Around the corner from the Ohio Department of Taxation’s offices on the north side of Columbus, in the shell of an old fast food restaurant, sits a charcoal-fired, eight-spit, 450-degree Hermanos Ruiz oven, imported from Peru.
Peruvian native Alberto Denegri’s father-in-law used it briefly at a restaurant on High Street a decade ago, but for years after that restaurant closed, it sat unused in Denegri’s garage.
After Denegri bonded with his Somali-born friends Farxaan Jeyte and Fartun Aliduux over their respective cuisines, the trio fired up the oven and made vague plans to open a restaurant with it. Just a few weeks later, Jeyte and Aliduux called Denegri, ready to sign a lease. They opened The Mix Charcoal Chicken in late 2019. Today, they’re using the oven for both pollo a la brasa and grilled goat.
The restaurant’s whole menu is an unlikely mashup of Somali and Peruvian foods. It’s a place where the chicken is halal and the camel meat comes stewed. Where yuca fries and ocopa sauce appear on the same menu as sambusas and bariis iskukaris. The friends have found overlaps in their cuisines where others never thought to look—in the use of paprika, pastas, and camelids, and in traditional dishes that are strikingly similar to each other, like lomo saltado and suqaar, or picarones and kac kac. Plenty of customers aren’t familiar with either tradition. They come from all over Columbus, drawn by word-of-mouth buzz and a good review from the Dispatch last June.
The restaurant’s whole menu is an unlikely mashup of Somali and Peruvian foods. It’s a place where the chicken is halal and the camel meat comes stewed. Where yuca fries and ocopa sauce appear on the same menu as sambusas and bariis iskukaris.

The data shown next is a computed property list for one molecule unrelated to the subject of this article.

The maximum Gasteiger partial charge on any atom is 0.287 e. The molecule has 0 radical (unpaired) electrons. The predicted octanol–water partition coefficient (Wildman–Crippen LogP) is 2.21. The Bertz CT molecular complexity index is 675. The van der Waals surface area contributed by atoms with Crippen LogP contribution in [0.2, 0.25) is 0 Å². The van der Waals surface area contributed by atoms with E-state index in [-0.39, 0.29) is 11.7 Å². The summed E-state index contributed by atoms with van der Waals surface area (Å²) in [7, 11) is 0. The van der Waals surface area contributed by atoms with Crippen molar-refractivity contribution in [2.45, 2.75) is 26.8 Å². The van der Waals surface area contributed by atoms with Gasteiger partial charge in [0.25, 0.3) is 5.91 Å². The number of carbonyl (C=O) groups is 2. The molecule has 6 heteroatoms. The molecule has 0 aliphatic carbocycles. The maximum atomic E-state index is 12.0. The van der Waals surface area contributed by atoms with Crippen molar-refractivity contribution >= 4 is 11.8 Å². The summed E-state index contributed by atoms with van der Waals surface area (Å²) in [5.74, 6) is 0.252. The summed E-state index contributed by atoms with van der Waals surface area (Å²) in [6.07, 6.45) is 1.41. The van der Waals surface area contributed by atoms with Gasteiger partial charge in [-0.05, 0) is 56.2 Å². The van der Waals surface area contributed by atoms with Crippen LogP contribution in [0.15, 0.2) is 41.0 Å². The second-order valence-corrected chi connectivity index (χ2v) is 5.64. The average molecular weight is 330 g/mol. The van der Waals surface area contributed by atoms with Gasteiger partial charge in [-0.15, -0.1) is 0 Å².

I began my food writing career in Columbus in 2001, with a food column at The Lantern, the student newspaper at The Ohio State University. After that, I spent several years contributing to the food section of the Columbus Dispatch. We had high hopes for the city’s dining scene then. I heard it often. Columbus was fast-growing. We had just gotten our first professional sports team. We could have the most interesting scene between New York and Chicago.
We had been known for so long as a test market, the headquarters of corporate chains such as Wendy’s, White Castle, Sbarro, and Bob Evans. We were hungry for something more dynamic, more fitting for a city of our size. A few bright spots aside, we never quite got it. The suburbs were especially bleak. Italian restaurants and gastropubs dominated, and attempts at global fare tasted watered-down, from Mexican mall franchises to Chinese food from corporate restaurant group Cameron Mitchell.
Many of our options then felt soulless and concept-driven, created in focus groups. Even though immigrant cooks were the backbone of many local restaurants, their food, served the way they thought it should be prepared, was hard to find.
Things have changed in the past twenty years. In the early ’90s, Columbus surpassed Cincinnati and Cleveland in population, becoming the largest city in Ohio. The heartland boomtown needed more people, so city officials did what they could to encourage immigration. They funded initiatives to provide interpretation services for new residents and to facilitate entrepreneurship. Drawn by the low cost of living, immigrants began to resettle from larger cities on the coasts. Family and friends gradually followed. Over time, waves of immigrants from south Asia, east Africa, and Latin America quietly opened restaurants, grocery stores, and bakeries in faded strip malls and abandoned fast food restaurants, far from the trendy, high-rent city center and luxury shopping districts, breathing new life into sleepy parts of Columbus.